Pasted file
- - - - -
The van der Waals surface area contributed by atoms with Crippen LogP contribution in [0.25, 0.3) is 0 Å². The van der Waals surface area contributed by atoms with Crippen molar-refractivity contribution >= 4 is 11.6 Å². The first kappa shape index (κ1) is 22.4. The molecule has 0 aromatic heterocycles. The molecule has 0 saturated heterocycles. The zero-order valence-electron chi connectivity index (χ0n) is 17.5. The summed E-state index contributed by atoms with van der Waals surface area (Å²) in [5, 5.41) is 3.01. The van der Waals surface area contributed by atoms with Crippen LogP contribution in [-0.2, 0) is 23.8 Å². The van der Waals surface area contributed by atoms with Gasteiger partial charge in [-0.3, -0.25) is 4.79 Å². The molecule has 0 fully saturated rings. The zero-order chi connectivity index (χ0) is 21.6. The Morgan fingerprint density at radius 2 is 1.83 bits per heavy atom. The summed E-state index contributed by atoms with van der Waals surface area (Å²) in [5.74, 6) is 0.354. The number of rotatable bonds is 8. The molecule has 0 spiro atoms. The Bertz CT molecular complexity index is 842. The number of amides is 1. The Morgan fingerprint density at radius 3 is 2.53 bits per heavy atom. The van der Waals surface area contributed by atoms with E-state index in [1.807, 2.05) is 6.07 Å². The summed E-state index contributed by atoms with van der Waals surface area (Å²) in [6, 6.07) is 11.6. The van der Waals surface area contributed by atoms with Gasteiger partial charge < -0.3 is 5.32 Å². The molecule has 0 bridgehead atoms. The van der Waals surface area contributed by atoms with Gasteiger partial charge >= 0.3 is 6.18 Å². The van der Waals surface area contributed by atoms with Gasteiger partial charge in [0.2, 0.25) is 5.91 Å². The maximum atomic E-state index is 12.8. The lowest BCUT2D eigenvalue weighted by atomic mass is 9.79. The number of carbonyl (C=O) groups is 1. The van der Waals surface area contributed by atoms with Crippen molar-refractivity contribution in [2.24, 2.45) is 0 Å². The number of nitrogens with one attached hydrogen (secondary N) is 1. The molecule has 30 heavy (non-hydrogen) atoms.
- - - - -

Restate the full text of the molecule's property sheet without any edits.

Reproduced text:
The van der Waals surface area contributed by atoms with Crippen LogP contribution in [0.25, 0.3) is 0 Å². The van der Waals surface area contributed by atoms with Crippen molar-refractivity contribution >= 4 is 11.6 Å². The first kappa shape index (κ1) is 22.4. The molecule has 0 aromatic heterocycles. The molecule has 0 saturated heterocycles. The zero-order valence-electron chi connectivity index (χ0n) is 17.5. The summed E-state index contributed by atoms with van der Waals surface area (Å²) in [5, 5.41) is 3.01. The van der Waals surface area contributed by atoms with Crippen LogP contribution in [-0.2, 0) is 23.8 Å². The van der Waals surface area contributed by atoms with Gasteiger partial charge in [-0.3, -0.25) is 4.79 Å². The molecule has 0 fully saturated rings. The zero-order chi connectivity index (χ0) is 21.6. The Morgan fingerprint density at radius 2 is 1.83 bits per heavy atom. The summed E-state index contributed by atoms with van der Waals surface area (Å²) in [5.74, 6) is 0.354. The number of rotatable bonds is 8. The molecule has 0 spiro atoms. The Bertz CT molecular complexity index is 842. The number of amides is 1. The Morgan fingerprint density at radius 3 is 2.53 bits per heavy atom. The van der Waals surface area contributed by atoms with E-state index in [1.807, 2.05) is 6.07 Å². The summed E-state index contributed by atoms with van der Waals surface area (Å²) in [6, 6.07) is 11.6. The van der Waals surface area contributed by atoms with Gasteiger partial charge < -0.3 is 5.32 Å². The molecule has 0 bridgehead atoms. The van der Waals surface area contributed by atoms with Gasteiger partial charge >= 0.3 is 6.18 Å². The van der Waals surface area contributed by atoms with Gasteiger partial charge in [0.2, 0.25) is 5.91 Å². The maximum atomic E-state index is 12.8. The lowest BCUT2D eigenvalue weighted by atomic mass is 9.79. The number of carbonyl (C=O) groups is 1. The van der Waals surface area contributed by atoms with Crippen molar-refractivity contribution in [2.24, 2.45) is 0 Å². The number of nitrogens with one attached hydrogen (secondary N) is 1. The molecule has 30 heavy (non-hydrogen) atoms.